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Feeding wildlife could cost you

The town updated its property maintenance bylaw to ban the feeding of any wildlife except certain birds
Townsend Walton on Unsplash
Townsend Walton on Unsplash

Feeding wildlife has never been a good idea. Now it’s also against the rules.

The town has updated its property maintenance bylaw to ban the feeding of any wildlife except songbirds and hummingbirds.

Wild animals that are fed can become dependent on people as a food source, become aggressive in search of food, damage property and harm people and pets, warns a report from town staff.

The new rules prohibit:

  • Feeding wildlife on private or municipal property
  • Leaving food or other substances that attract wildlife, feral or stray domestic animals
  • Feeding any bird other than a songbird or hummingbird (expect pigeons kept in accordance with the animal control bylaw)

Birdfeeders must be hung high enough that wildlife can’t reach them and kept clean. Spilled food below feeders must be removed.

"There have been attacks and pet deaths and as such, we need to do all we can to ensure wildlife stays that way and does not get fed," says Ward 1 councillor Sean O’Meara. "That is the leading reason why coyotes continue to encroach closer to resident’s private property."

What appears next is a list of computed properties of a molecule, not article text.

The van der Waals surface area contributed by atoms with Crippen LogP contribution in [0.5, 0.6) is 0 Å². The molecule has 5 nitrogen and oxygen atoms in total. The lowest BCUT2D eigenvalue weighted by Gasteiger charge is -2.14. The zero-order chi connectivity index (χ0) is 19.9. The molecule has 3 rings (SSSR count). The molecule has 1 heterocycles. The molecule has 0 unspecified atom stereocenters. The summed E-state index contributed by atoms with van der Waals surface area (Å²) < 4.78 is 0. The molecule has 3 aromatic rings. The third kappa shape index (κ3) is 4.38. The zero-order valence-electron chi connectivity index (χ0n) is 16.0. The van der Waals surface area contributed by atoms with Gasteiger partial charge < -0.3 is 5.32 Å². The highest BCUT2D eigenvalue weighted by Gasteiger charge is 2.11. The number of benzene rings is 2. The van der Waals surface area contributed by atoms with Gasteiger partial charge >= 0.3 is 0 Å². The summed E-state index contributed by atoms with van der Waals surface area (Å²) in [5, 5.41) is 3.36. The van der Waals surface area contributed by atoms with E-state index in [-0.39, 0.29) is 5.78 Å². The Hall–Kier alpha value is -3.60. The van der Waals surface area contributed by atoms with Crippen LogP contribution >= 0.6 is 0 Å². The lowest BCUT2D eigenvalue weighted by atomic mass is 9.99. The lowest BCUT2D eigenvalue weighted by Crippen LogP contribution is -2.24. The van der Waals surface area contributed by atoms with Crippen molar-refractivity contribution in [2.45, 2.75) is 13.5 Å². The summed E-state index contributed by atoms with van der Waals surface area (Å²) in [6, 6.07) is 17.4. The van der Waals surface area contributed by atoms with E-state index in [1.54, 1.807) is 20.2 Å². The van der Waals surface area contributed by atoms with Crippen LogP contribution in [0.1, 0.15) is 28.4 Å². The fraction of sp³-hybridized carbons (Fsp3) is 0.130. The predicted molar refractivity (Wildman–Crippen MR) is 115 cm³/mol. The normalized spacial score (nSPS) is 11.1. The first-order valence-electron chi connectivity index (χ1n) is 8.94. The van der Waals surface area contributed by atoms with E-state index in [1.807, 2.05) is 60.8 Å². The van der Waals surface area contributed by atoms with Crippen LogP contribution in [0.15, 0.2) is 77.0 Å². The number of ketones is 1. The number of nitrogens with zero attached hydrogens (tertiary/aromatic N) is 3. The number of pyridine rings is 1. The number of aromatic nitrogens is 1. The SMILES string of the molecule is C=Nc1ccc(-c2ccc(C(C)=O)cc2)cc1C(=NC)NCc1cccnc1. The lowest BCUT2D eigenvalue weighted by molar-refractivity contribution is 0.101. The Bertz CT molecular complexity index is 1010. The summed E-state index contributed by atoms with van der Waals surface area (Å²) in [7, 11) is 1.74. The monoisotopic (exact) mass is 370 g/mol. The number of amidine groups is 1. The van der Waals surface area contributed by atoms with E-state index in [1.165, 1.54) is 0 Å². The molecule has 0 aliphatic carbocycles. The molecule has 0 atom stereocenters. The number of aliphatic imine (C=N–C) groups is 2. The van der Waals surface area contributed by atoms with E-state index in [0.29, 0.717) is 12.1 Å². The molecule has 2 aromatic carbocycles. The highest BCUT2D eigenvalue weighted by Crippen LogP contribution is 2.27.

Residents who feed wildlife or leave our "attractants" can be punished with fines of $300 for a first offence, $400 for a second offence and $500 for a third offence.

Repeat offenders could be taken to provincial offences court and face higher fines.

O’Meara also suggested the town consider trail cameras on municipal woodlots to collect evidence in areas where feeding is suspected.

"I’m hoping that our staff are going to really go to that extra level to get the evidence they need to ensure the people who are offending don’t do so anymore," he said.

Jim Barry, the town’s director of municipal enforcement, said cameras are a possibility, although privacy issues would need to be considered.